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Butternut squash bisque is a type of soup that is usually creamy and thick. Although the word "bisque" traditionally refers to a soup made with seafood, butternut squash bisque is generally vegetarian, though it can be made with chicken or fish stock instead. The soup is typically pureed, which gives it a smooth texture. A bisque can be seasoned to a cook's liking, with spices such as nutmeg or a selection of herbs.
To prepare butternut squash bisque, a whole squash is typically peeled, seeded, and cut into cubes. It is added to a saucepan with a selection of aromatics or a mirepoix, which is traditionally a mixture of finely chopped onion, carrots, and celery. Some cooks choose to omit the carrots or celery or to use other vegetables, such as fennel. Other ingredients, such as garlic or spices, can also be added to a mirepoix.
The butternut squash needs to soften and cook before the soup is ready. Stock or water is usually added to the vegetable mixture. For a vegetarian bisque, vegetable stock or plain water should be used. Cooks wishing to prepare a more traditional bisque will use a fish or seafood stock. Another option is to use chicken stock.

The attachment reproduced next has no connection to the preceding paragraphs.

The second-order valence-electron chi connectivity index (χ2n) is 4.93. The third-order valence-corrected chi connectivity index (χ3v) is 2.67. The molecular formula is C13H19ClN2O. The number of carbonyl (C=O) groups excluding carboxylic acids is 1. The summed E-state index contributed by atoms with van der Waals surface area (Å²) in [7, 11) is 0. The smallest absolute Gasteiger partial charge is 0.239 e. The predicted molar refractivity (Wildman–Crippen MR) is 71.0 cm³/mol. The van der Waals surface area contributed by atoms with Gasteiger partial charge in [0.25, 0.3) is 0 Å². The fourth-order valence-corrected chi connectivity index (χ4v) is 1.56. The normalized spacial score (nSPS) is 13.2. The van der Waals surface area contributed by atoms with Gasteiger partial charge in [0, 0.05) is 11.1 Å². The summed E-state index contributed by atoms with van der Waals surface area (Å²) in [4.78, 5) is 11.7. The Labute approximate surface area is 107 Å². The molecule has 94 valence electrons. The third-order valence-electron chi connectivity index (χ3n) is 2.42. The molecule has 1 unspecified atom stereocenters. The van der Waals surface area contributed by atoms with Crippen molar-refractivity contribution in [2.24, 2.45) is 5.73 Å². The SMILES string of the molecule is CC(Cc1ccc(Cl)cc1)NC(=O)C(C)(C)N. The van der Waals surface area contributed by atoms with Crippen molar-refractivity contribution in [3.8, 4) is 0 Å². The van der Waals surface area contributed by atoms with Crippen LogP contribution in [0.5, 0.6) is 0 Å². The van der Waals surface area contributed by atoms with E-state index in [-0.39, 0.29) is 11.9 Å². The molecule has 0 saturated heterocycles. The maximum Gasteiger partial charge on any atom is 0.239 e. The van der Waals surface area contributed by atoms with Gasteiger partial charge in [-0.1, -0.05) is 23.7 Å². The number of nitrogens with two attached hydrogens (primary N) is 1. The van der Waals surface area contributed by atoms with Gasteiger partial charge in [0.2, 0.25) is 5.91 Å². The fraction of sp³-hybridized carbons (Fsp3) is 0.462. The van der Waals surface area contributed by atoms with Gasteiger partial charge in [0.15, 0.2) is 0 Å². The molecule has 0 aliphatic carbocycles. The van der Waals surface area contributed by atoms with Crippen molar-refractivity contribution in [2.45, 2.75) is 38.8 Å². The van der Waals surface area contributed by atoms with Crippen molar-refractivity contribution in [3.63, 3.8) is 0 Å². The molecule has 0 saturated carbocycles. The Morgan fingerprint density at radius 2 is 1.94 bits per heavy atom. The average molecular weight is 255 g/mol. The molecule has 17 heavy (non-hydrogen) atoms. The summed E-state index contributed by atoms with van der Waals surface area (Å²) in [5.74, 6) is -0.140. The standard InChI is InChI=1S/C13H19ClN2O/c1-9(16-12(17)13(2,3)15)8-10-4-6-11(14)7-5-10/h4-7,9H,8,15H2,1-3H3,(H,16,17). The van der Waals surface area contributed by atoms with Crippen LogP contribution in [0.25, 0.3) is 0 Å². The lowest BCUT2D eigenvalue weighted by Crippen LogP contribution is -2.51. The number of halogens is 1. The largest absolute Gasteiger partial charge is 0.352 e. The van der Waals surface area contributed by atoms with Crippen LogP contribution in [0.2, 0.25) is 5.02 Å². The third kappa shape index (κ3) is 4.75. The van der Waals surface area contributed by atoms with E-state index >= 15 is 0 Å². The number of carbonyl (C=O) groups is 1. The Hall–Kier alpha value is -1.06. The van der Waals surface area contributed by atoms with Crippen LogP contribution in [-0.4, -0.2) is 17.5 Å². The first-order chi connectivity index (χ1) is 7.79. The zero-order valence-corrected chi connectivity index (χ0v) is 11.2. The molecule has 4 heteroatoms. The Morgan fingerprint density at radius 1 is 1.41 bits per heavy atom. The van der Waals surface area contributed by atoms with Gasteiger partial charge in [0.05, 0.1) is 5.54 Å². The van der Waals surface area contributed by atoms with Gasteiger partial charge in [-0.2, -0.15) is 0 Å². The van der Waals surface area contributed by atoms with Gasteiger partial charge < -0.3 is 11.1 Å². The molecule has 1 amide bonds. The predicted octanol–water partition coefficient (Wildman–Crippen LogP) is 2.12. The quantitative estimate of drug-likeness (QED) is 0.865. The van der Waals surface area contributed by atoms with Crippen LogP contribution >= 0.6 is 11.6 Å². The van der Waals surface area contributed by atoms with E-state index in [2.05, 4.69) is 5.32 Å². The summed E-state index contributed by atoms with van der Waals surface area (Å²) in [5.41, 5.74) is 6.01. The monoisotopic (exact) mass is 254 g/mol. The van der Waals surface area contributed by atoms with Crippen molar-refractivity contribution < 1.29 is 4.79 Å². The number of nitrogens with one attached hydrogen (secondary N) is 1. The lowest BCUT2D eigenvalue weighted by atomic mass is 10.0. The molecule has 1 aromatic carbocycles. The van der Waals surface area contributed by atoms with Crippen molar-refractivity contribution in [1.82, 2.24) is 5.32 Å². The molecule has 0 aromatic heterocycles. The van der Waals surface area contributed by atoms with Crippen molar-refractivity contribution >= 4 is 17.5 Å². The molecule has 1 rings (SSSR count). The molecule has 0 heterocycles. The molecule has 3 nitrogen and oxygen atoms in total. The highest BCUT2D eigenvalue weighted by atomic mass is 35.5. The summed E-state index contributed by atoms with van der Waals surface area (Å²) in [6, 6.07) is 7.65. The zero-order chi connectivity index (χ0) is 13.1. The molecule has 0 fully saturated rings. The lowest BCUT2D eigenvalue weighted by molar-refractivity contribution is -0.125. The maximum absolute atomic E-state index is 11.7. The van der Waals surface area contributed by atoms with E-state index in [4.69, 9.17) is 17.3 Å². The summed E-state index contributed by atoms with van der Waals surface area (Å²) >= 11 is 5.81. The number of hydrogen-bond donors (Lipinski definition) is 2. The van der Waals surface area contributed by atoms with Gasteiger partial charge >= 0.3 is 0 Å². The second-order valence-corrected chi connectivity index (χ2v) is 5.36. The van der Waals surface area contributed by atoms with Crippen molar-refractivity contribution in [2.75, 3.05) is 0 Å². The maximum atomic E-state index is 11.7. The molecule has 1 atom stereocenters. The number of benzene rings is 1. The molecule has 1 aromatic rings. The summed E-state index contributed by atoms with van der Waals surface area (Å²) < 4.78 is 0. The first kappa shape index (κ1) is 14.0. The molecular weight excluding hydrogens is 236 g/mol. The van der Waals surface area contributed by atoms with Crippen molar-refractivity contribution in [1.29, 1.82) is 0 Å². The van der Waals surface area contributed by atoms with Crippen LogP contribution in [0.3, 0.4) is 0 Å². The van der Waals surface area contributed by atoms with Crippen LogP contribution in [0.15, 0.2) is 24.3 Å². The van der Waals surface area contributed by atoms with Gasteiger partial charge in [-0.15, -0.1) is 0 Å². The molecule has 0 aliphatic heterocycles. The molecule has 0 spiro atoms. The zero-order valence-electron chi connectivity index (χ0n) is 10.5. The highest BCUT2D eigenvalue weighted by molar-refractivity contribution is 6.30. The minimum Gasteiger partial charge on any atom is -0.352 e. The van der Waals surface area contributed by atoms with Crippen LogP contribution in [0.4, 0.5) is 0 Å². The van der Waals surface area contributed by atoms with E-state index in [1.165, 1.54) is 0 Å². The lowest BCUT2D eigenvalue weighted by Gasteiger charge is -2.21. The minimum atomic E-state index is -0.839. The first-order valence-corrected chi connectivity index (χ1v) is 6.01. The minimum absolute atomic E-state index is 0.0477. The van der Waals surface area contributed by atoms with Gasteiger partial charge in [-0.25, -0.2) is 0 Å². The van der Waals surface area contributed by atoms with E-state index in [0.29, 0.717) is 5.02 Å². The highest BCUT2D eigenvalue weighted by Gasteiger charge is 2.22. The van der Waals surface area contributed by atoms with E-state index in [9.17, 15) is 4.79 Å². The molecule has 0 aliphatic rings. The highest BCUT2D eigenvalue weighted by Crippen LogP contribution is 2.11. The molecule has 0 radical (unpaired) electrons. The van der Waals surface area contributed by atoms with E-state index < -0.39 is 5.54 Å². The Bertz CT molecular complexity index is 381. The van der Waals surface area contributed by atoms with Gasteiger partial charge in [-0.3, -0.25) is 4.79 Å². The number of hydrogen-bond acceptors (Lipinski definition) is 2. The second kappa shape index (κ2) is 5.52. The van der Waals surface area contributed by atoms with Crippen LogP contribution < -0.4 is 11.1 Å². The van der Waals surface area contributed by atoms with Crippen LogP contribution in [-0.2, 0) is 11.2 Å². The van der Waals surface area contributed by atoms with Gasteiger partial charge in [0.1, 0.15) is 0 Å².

Simmering the vegetables in the stock cooks them and releases their flavor into the soup. As the squash cooks, the flavors from the aromatics, spices, and stock blends together. A cook can change the flavor profile of butternut squash bisque significantly by altering the spices used. For example, adding chili powder or cayenne pepper will give the soup a Southwestern flavor instead of the usual sweet and spicy flavor from cinnamon or nutmeg.
Butternut squash bisque is pureed, which gives it a creamy and smooth texture instead of a chunky texture. A cook may use an immersion blender to puree the soup directly in the pot. Another option is to pour the soup into a jar blender and puree it in batches. Cooling soup slightly prevents burns and splatters when pureeing.
A traditional method for pureeing a bisque is to strain the soup through a chinois, or a mesh strainer. The vegetable pieces are pushed through the fine wire mesh, which breaks them up and provides a smooth texture. Some cooks add cream or creme fraiche to the soup before pureeing or straining it, others prefer to wait until just before serving the soup to stir in the cream. After pureeing, the soup can also be frozen for later consumption.
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